the vlcintly of urban well fields. Excessive fresh
water use In coastal areas may lead to the lateral
Intrusion of salt water from the sea.

Recharge areas where significant arrourts of
meteoric and surface water enter the aquifer are
particularly sensive lo land uses Some land uses
may contribute contaminants to soil Or surface
waters or relrncl the downward percolation of
meleoric ard surface waters, Protecting these
areas from heavy development aids in the
preservation of the quality and quantity ol the
ground-waler supply.

Ground Water Quality Monitoring Program

The Florida legislature, acknowledging the
need to protect our ground-water resources.
passed the Water Quality Assurance Act in 19B3
The legislature recognized that we must
understand the Impaci of man's activities on our
ground-water systems before we can determine
appropriate protective measures. Thus, a portion
of the Act required the Department of
Environmental Regulation (DER) to 'establish a
ground-water quality monitoring network designed
to detect or predict conlamlnation oi the state's
ground-water resources (Florida Slatutes, Chapter
403.063)- The Act required DER to work
cooperatively with other federal and state
agencies, Including Florida's five water
management disricis (WMD's) (Figure 1), In the
establishment of the network. The Florida
Geoogical Survey {FGS) and the Water Resources
Division of the U.S. Geological Survey provided
technical support. In addition, several studies
were funded through the State Univwsity System,
Appendix 1 contains contact information for these
agencies. AppOindlx 2 contains a lIst of reports and
publications resulting from these efforts.

The major goals of the Grournd Water Quallty
Monitoring Program are:

1. To establish the baseline ground-water
quality cd major aqulfer systems In ihe
state.
2. To detect and predict changes in
grouno-walte quality resulting Irom the
affects of various land uses arnd
potential sources of contamination;
3 To disseminale water-quality data
generated by the program to local
governments and the public.


Hydrogelogic Map Production and PublIcation

To meet the goals set forth above, a
hydrogeoleoic framework must lirst be defined.
This publication is primarily a series of maps which
portray the basic hydrogeologic conditions
present within the principal aquifer systems of
Florid. These maps were prepared by the water
management district, the FGS, and the DER.

Most maps were compiled on water
management district base maps. Specllic map
coverage varied between districts. Singletopic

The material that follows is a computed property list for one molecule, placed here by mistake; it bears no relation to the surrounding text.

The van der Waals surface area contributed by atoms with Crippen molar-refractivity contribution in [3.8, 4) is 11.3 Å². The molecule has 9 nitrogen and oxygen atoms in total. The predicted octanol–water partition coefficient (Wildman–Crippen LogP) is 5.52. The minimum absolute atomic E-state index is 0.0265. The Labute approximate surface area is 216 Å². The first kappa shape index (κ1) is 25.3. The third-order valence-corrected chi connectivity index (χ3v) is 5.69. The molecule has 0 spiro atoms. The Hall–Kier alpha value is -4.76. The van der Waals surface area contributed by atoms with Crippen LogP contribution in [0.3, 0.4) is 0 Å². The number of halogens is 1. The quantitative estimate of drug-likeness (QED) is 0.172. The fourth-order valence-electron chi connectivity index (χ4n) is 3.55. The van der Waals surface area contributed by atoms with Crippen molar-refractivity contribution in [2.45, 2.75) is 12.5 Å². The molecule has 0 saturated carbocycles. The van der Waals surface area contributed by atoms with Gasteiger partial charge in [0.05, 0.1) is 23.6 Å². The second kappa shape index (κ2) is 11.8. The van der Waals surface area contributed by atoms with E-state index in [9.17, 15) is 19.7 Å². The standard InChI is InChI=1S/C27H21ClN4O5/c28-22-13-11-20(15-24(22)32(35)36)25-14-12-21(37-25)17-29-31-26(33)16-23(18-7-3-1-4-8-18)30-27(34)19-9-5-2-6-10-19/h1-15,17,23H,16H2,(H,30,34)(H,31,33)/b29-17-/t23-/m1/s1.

maps may nal be comparable between districts
because they were not Initially produced as a
cooperative effort. For example, contour intervals
may differ, making edge-malching impractical.
The maps for each dlstrie general Indude:

1. Isopach and structure contour maps ol
the surllc~l, intermediate and Forldan
aquifer systems;
2. Isopach and structure contour maps Of
beds acting as aquitajds and
aquicludes;
3. Areas where the Floridan aquifer
system is at o rw ar 1he surface and
areas where it is under water-table
coil)dliors:
4. Areas of recharge to 1he Florldan
aquifer system;
5 Poletomnetric surface of the Floridan
aquifer system;
6. Areas of saltwater itrusion;
7, Areas of karst development;
8. Ground-water and surface-water hasis.

Ground Water Quailly Monitoring Network
And Future Publilctlons

The hydrogeologic framework declined by the
maps in this publication provide the background
necessary to establish he monhoring network, se4
priorities, and deernnina strategies icr meeting the
goals of the program.

The Ground Waler Quality Montoring Network
is made up of three princlpa elements: two major
subnetworks and one survey, each o which has
unique monitoring priorities and goals. These
elements are:

1. Background Network designed to help
decline background ground -water


quality through a network od
approminalely 18&I wells that tap all
major potable aquifers within 1he state
(Figure 2);
2. VISA (Very Intense Study Area)
Network, designed to monitor the
effects of various land usage on
groumd-water quality within specific
aculler systems In selected areas
(Figure 3);
3. Prvate Well Survey, designed to
analyze ground-w.ater quality from 50
private drinking water wells in each 01
Florida's 67 counties. This survey is a
joint effon between the Florida
Department of Helth and Rethab
Iltative Services H-IRS) and the DER.

The water-quality data collected. analyzed. and
ovauated through these elements will be published
ir separate volumes,


Background Network

A well in the Background Network is designed
to monitor arn area Of the aqulfer system which Is
representative of the general ground-waler quality